MONICA MANOLACHI Reviews
Arctic Poems by Vicente Huidobro, translated by Nathan Hoks
(Toad Press, Claremont, CA, 2010)
In October 2015, Chilean poet Andrés Morales visited Bucharest to launch his Poemas escogidos, a bilingual collection published by Contemporary Literary Horizon, a Bucharest based multilingual litmag. He mentioned, during a two-hour conversation in the Victoria Club at the Grand Continental Hotel, the personality and work of Vicente Huidobro, very little known to Romanian readers. His introduction made me curious and soon after I found out that Brumar and Diacritic, two publishing houses from Timișoara, Romania, had published a first version in Romanian, made by Hispanist Ilinca Ilian and Romanian poet Adrian Bodnaru. Some months later, I received a parcel from poet Eileen R. Tabios, with a number of books to be reviewed, which are now on my bookshelf: one of them is by Huidobro.
In 1918, Chilean poet Vicente Huidobro (1893-1948) published a collection entitled Arctic Poems (Poemas Árcticos), which illustrates his creationist theory of poetry: one should write “a poem the way nature makes a tree.” At that time, the archipelagic pieces included in the volume, with productively disruptive lines and imagery, represented a new perspective on poetic form, in line with the budding French avant-garde. In 2011, American poet Nathan Hoks translated a part of them into English for Toad Press. Through his enthusiasm for French poetry, he had come to be interested in Huidobro as a poet and as a translator, given that the Chilean author’s work blossomed precisely when he moved to Paris and began self-translating into French.
The poems selected for the chapbook speak about the journeys of a wandering spirit – through big cities in Europe, to America as a destination for emigrants, but also through space understood in more general terms as in the representation of a path, a star, the horizon or the universe. For example, the poem Night portrays a man roaming on a shore and building an unusual relationship not only with the surrounding visible natural environment, but also with a less visible reality:
Night is heard sliding over the snow
The song fell from the trees
And shouts ring out from behind the fog
With a glance my cigarette is lit
Each time I open my lips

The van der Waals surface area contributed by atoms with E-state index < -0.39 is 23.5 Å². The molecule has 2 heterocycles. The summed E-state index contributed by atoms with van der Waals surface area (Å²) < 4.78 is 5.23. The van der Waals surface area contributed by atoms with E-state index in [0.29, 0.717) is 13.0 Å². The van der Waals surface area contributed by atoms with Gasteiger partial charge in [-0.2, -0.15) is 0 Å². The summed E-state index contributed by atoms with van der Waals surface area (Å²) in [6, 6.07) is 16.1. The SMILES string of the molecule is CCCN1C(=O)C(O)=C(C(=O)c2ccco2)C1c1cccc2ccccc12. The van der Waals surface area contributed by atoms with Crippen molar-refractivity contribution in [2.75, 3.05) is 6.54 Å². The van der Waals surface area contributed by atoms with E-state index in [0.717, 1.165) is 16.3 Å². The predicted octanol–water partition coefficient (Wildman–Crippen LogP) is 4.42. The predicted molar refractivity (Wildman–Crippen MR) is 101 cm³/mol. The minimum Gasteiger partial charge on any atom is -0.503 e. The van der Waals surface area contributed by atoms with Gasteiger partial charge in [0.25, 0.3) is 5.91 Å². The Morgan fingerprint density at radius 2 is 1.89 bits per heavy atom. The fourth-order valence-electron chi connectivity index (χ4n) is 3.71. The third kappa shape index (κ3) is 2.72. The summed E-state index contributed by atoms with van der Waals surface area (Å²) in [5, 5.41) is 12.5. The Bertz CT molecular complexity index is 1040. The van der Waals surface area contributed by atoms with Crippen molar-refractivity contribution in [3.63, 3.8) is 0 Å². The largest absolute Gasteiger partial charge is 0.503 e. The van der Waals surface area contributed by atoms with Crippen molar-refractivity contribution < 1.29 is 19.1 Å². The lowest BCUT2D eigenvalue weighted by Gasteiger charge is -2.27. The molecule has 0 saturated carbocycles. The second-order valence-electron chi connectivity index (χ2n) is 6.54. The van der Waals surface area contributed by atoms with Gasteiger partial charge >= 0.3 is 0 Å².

I flood the void with clouds
In the harbour
The masts are full of nests
And the wind
groans between the wings of birds
THE WAVES ROCK THE DEAD SHIP
On the whistling shore
I see a star smoking between my fingers.
When examining the versions in English and Spanish, the reader notices a number of “differences” that eventually produce new meanings. Turning “De una mirada encendí mi cigarro” into “With a glance my cigarette is lit” reduces the number of verbs in the first person singular from four to three and thus adds a veil on the speaking subject, of whom we can see only his cigarette. Simultaneously, the passive present simple “is lit” instead of the past “encendí” creates a temporal breach, an opening towards interpretation. The translator suggests that the one who glances at the cigarette and that who holds it may be the same person or not.
In an online essay published in Pusteblume on the translation process of these very poems, Nathan Hoks starts from Huidobro’s view on what is lost in translation and concludes that his self-translations are not mimetic and that the purpose of the poetic language is to represent the inexpressible, by adding further significance to the everyday meaning of words, and mystery to the relationship between words that do not have an obvious connection. “I have tried to approach my English translations as though they were textual products somehow wedged between Huidobro’s French and Spanish versions,” explains Nathan Hoks. For example, in the first poem, “Hours,” “el campanario florecido” appears as “the split bell tower,” in which “florecido” and “split” not only occupy different positions in relation to the noun due to distinct grammars, but they convey overlapping meanings, which speaks about overlapping cultural contexts.
Opening up such disjunctions as Huidobro did between French and Spanish eventually creates new relationships between words and voices. Bearing this in mind, avant-gardist poetry now seems visionary, given the increasing use of hypertext as a way of connecting originally incongruent realities. The idea of writing “a poem the way nature makes a tree” sounds now familiar to computer programmers, for whom a tree is a structure in which data is classified so that every item can be traced to a single origin through a unique path. If English, Spanish and French have quite a lot in common, whereas many other aspects make them rather distinct, the differences between these languages and Chinese, Arabic, Russian and others are much greater. One question that can be asked when examining Huidobro’s self-translations is how poetic or artistic disjunctions could be used to connect worlds that sometimes seem very far away from each other.
Monica Manolachi is a lecturer at the University of Bucharest, where she teaches English in the Department of Modern Languages and where she completed her doctoral thesis, Performative Identities in Contemporary Caribbean British Poetry, in 2011. Her research interests are American, British and Caribbean literature and culture, postcolonial studies and contemporary Romanian and Eastern European literature in translation. As a poet, she has published two collections in Romanian, Trandafiri (Roses) (2007) and Poveștile Fragariei către Magul Viridis (Fragaria's Stories to Magus Viridis) (2012) and one in English and Romanian, Joining the Dots / Uniți punctele(2016). She is also a translator and editor, contributing to the multilingual literary magazine Contemporary Literary Horizon.